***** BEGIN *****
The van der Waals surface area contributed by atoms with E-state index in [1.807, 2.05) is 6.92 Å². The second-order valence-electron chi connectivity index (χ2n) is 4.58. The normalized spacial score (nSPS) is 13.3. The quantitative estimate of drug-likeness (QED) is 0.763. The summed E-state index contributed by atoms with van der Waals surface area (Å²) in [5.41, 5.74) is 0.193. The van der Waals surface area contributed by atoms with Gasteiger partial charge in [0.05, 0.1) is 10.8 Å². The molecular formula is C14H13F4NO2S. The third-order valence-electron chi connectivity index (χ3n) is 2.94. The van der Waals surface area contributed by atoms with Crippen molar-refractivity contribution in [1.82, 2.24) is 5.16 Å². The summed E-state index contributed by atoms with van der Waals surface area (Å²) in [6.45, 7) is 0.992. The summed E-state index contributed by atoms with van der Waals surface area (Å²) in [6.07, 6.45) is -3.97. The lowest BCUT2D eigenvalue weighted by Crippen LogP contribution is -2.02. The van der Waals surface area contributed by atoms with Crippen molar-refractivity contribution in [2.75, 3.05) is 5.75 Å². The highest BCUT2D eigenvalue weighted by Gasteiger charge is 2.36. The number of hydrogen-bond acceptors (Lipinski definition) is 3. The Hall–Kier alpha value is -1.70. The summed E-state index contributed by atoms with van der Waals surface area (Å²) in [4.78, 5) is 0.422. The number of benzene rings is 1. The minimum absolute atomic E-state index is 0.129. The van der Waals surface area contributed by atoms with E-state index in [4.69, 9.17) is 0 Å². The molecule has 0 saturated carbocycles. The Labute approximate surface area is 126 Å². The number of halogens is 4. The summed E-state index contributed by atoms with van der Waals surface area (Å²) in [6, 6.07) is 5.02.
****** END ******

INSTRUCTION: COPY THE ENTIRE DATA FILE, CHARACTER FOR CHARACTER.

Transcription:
The van der Waals surface area contributed by atoms with E-state index in [1.807, 2.05) is 6.92 Å². The second-order valence-electron chi connectivity index (χ2n) is 4.58. The normalized spacial score (nSPS) is 13.3. The quantitative estimate of drug-likeness (QED) is 0.763. The summed E-state index contributed by atoms with van der Waals surface area (Å²) in [5.41, 5.74) is 0.193. The van der Waals surface area contributed by atoms with Gasteiger partial charge in [0.05, 0.1) is 10.8 Å². The molecular formula is C14H13F4NO2S. The third-order valence-electron chi connectivity index (χ3n) is 2.94. The van der Waals surface area contributed by atoms with Crippen molar-refractivity contribution in [1.82, 2.24) is 5.16 Å². The summed E-state index contributed by atoms with van der Waals surface area (Å²) in [6.45, 7) is 0.992. The summed E-state index contributed by atoms with van der Waals surface area (Å²) in [6.07, 6.45) is -3.97. The lowest BCUT2D eigenvalue weighted by Crippen LogP contribution is -2.02. The van der Waals surface area contributed by atoms with Crippen molar-refractivity contribution in [2.75, 3.05) is 5.75 Å². The highest BCUT2D eigenvalue weighted by Gasteiger charge is 2.36. The number of hydrogen-bond acceptors (Lipinski definition) is 3. The Hall–Kier alpha value is -1.70. The summed E-state index contributed by atoms with van der Waals surface area (Å²) in [4.78, 5) is 0.422. The number of benzene rings is 1. The minimum absolute atomic E-state index is 0.129. The van der Waals surface area contributed by atoms with E-state index in [4.69, 9.17) is 0 Å². The molecule has 0 saturated carbocycles. The Labute approximate surface area is 126 Å². The number of halogens is 4. The summed E-state index contributed by atoms with van der Waals surface area (Å²) in [6, 6.07) is 5.02.